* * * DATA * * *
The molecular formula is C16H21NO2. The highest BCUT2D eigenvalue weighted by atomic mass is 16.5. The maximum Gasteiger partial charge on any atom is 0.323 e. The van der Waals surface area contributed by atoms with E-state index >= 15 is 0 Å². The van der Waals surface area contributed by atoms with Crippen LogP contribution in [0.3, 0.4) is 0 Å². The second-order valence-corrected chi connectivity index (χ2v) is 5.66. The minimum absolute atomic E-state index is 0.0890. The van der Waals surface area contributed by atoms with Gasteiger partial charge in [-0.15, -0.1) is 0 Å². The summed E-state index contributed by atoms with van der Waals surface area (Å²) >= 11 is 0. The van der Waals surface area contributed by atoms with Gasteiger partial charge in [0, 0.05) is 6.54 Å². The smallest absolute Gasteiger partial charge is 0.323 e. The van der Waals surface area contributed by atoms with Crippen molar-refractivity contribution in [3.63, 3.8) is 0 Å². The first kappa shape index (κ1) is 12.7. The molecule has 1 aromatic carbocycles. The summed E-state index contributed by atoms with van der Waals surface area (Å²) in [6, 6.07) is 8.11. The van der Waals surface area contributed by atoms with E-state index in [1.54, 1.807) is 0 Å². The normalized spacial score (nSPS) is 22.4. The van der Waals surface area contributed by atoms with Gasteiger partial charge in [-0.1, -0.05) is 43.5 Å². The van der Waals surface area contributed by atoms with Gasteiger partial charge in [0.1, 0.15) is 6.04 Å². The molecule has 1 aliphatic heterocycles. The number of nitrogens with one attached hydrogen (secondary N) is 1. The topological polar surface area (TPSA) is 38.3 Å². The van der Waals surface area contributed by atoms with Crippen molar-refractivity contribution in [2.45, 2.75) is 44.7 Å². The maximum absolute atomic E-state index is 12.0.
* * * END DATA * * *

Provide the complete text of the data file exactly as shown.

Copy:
The molecular formula is C16H21NO2. The highest BCUT2D eigenvalue weighted by atomic mass is 16.5. The maximum Gasteiger partial charge on any atom is 0.323 e. The van der Waals surface area contributed by atoms with E-state index >= 15 is 0 Å². The van der Waals surface area contributed by atoms with Crippen LogP contribution in [0.3, 0.4) is 0 Å². The second-order valence-corrected chi connectivity index (χ2v) is 5.66. The minimum absolute atomic E-state index is 0.0890. The van der Waals surface area contributed by atoms with Gasteiger partial charge in [-0.15, -0.1) is 0 Å². The summed E-state index contributed by atoms with van der Waals surface area (Å²) >= 11 is 0. The van der Waals surface area contributed by atoms with Gasteiger partial charge in [0, 0.05) is 6.54 Å². The smallest absolute Gasteiger partial charge is 0.323 e. The van der Waals surface area contributed by atoms with Crippen molar-refractivity contribution in [3.63, 3.8) is 0 Å². The first kappa shape index (κ1) is 12.7. The molecule has 1 aromatic carbocycles. The summed E-state index contributed by atoms with van der Waals surface area (Å²) in [6, 6.07) is 8.11. The van der Waals surface area contributed by atoms with E-state index in [1.54, 1.807) is 0 Å². The normalized spacial score (nSPS) is 22.4. The van der Waals surface area contributed by atoms with Gasteiger partial charge in [-0.1, -0.05) is 43.5 Å². The van der Waals surface area contributed by atoms with Gasteiger partial charge in [0.1, 0.15) is 6.04 Å². The molecule has 1 aliphatic heterocycles. The number of nitrogens with one attached hydrogen (secondary N) is 1. The topological polar surface area (TPSA) is 38.3 Å². The van der Waals surface area contributed by atoms with Crippen molar-refractivity contribution in [2.45, 2.75) is 44.7 Å². The maximum absolute atomic E-state index is 12.0.